She and her staff file along the nail's natural curve determined by the cuticle, not going against according to what's trendy.
The woman herself, used her time shaping this scribe's nails, as a classroom session demonstrating you should file, in one-straight way, not filing back & forth at angle or against the nail grain. File on top, one-way straight.
When it comes to taming the cuticle, Jessica taught her staff, you gently trim the cuticles, not cut them or aggressively push them back with surgical tools, but with a gentle but quick cuticle buffer.
The Classic Manicure by Jessica, the Master Manicurist.
At Jessica the Clinic, don't come in expecting to get glue-on, faux anything, no acrylic talons or claws or geegaw decorations.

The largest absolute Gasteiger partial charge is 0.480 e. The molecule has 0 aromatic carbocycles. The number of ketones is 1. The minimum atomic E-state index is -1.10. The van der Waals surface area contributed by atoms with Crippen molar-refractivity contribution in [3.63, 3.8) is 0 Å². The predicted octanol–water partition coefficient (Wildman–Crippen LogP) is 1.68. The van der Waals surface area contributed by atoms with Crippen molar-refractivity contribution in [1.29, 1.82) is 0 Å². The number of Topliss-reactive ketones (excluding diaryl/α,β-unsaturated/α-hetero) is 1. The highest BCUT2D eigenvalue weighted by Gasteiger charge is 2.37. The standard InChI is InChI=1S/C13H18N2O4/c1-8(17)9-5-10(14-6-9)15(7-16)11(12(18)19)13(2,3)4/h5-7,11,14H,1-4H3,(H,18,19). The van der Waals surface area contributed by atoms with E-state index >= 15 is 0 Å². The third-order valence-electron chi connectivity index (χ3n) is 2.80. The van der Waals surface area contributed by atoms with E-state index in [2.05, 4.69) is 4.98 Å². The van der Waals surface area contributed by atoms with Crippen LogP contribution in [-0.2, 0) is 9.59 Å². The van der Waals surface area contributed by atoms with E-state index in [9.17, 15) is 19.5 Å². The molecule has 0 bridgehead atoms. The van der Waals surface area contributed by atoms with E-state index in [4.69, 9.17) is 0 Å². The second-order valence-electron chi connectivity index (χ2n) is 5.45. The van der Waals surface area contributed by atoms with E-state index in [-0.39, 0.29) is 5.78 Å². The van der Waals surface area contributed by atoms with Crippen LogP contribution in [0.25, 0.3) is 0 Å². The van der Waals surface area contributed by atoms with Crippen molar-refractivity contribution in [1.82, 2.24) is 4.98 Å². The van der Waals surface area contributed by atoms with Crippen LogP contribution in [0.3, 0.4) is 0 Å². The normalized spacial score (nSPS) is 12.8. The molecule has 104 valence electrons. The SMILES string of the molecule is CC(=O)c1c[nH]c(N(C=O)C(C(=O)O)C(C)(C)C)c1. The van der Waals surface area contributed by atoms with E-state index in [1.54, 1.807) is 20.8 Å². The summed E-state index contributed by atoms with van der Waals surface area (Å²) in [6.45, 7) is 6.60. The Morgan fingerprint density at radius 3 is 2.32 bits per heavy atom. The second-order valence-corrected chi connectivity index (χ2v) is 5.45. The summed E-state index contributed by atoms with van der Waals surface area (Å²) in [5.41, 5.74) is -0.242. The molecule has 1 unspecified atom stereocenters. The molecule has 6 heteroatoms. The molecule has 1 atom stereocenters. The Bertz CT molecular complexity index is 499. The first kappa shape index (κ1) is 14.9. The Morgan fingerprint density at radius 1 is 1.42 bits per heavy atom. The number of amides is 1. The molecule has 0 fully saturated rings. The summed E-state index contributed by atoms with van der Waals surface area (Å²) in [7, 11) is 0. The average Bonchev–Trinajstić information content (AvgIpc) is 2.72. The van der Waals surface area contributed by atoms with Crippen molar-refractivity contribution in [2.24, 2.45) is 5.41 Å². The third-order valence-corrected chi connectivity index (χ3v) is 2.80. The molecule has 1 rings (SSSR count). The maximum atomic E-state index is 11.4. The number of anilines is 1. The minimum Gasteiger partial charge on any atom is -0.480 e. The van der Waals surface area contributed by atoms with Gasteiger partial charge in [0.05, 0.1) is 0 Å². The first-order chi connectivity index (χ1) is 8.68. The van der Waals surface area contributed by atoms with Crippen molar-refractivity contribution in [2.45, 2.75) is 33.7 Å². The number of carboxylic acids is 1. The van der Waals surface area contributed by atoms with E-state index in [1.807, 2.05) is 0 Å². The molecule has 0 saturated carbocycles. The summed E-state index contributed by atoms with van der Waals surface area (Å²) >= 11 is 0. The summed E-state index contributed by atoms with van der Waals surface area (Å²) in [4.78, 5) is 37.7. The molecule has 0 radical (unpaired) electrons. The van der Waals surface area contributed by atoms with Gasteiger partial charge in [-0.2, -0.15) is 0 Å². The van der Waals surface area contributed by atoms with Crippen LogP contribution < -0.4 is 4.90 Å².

What you will get, and this is what her loyal clients expect, is a classic, nothing-weird, manicures and pedicures. The nail polish selection is timeless.
The way Jessica and her staff do manicures is the same way a good hairdresser studies a client's scalp, head shape, and the hair's natural body then cuts, trims, and shapes accordingly. The manicure you get at Jessica the Clinic will grow with you naturally, the same way a good, decent haircut grows with you over weeks, even months. A Jessica manicure is a wise investment.
Jessica is insightful enough to know, that to grow and evolve in the beauty/grooming industry, she has to reset and start anew.
There's more to Jessica, than just classically polished finger nails. She offers pedicures, that this scribe may want to or need to get.
Knowing that quality has to match speed and well-roundness, Jessica the Clinic now offers a makeover salon where you can also shop the makeup they used on you during your makeover.
They a facial room, aahhh.
They also a very discreet waxing room.
But for Jessica, her focus is on the emerging Gen-X establishment and the Millennials young professionals re-discovering the classic manicure, sans the geegaws.